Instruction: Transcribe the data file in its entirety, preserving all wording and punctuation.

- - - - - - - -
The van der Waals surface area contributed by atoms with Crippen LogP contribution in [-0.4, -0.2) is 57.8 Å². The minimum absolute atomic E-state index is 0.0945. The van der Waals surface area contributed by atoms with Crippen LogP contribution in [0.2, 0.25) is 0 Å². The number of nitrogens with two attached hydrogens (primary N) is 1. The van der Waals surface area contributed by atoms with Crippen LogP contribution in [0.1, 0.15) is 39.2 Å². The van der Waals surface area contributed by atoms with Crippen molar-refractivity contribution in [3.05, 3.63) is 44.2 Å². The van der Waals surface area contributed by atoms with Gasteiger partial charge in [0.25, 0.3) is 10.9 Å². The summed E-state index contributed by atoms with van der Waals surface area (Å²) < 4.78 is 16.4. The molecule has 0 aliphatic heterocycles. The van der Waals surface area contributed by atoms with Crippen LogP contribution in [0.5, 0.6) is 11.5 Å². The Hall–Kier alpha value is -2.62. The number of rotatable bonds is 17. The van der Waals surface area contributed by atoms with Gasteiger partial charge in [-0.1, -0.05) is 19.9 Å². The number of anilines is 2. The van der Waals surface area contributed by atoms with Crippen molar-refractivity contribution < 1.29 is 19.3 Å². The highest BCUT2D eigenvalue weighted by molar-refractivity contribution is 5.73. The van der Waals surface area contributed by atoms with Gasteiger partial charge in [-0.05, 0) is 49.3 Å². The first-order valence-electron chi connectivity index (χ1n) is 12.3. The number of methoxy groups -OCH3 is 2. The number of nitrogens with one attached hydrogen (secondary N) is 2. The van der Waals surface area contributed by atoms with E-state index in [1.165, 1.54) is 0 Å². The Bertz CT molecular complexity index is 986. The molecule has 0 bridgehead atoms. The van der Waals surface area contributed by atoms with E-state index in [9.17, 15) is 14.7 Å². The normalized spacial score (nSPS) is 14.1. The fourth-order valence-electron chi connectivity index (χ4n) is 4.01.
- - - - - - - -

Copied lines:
The van der Waals surface area contributed by atoms with Crippen LogP contribution in [-0.4, -0.2) is 57.8 Å². The minimum absolute atomic E-state index is 0.0945. The van der Waals surface area contributed by atoms with Crippen LogP contribution in [0.2, 0.25) is 0 Å². The number of nitrogens with two attached hydrogens (primary N) is 1. The van der Waals surface area contributed by atoms with Crippen LogP contribution in [0.1, 0.15) is 39.2 Å². The van der Waals surface area contributed by atoms with Crippen molar-refractivity contribution in [3.05, 3.63) is 44.2 Å². The van der Waals surface area contributed by atoms with Gasteiger partial charge in [0.25, 0.3) is 10.9 Å². The summed E-state index contributed by atoms with van der Waals surface area (Å²) < 4.78 is 16.4. The molecule has 0 aliphatic heterocycles. The van der Waals surface area contributed by atoms with Crippen LogP contribution in [0.5, 0.6) is 11.5 Å². The Hall–Kier alpha value is -2.62. The number of rotatable bonds is 17. The van der Waals surface area contributed by atoms with Gasteiger partial charge in [-0.1, -0.05) is 19.9 Å². The number of anilines is 2. The van der Waals surface area contributed by atoms with Crippen molar-refractivity contribution < 1.29 is 19.3 Å². The highest BCUT2D eigenvalue weighted by molar-refractivity contribution is 5.73. The van der Waals surface area contributed by atoms with Gasteiger partial charge in [-0.05, 0) is 49.3 Å². The first-order valence-electron chi connectivity index (χ1n) is 12.3. The number of methoxy groups -OCH3 is 2. The number of nitrogens with one attached hydrogen (secondary N) is 2. The van der Waals surface area contributed by atoms with E-state index in [1.165, 1.54) is 0 Å². The Bertz CT molecular complexity index is 986. The molecule has 0 bridgehead atoms. The van der Waals surface area contributed by atoms with E-state index in [9.17, 15) is 14.7 Å². The normalized spacial score (nSPS) is 14.1. The fourth-order valence-electron chi connectivity index (χ4n) is 4.01.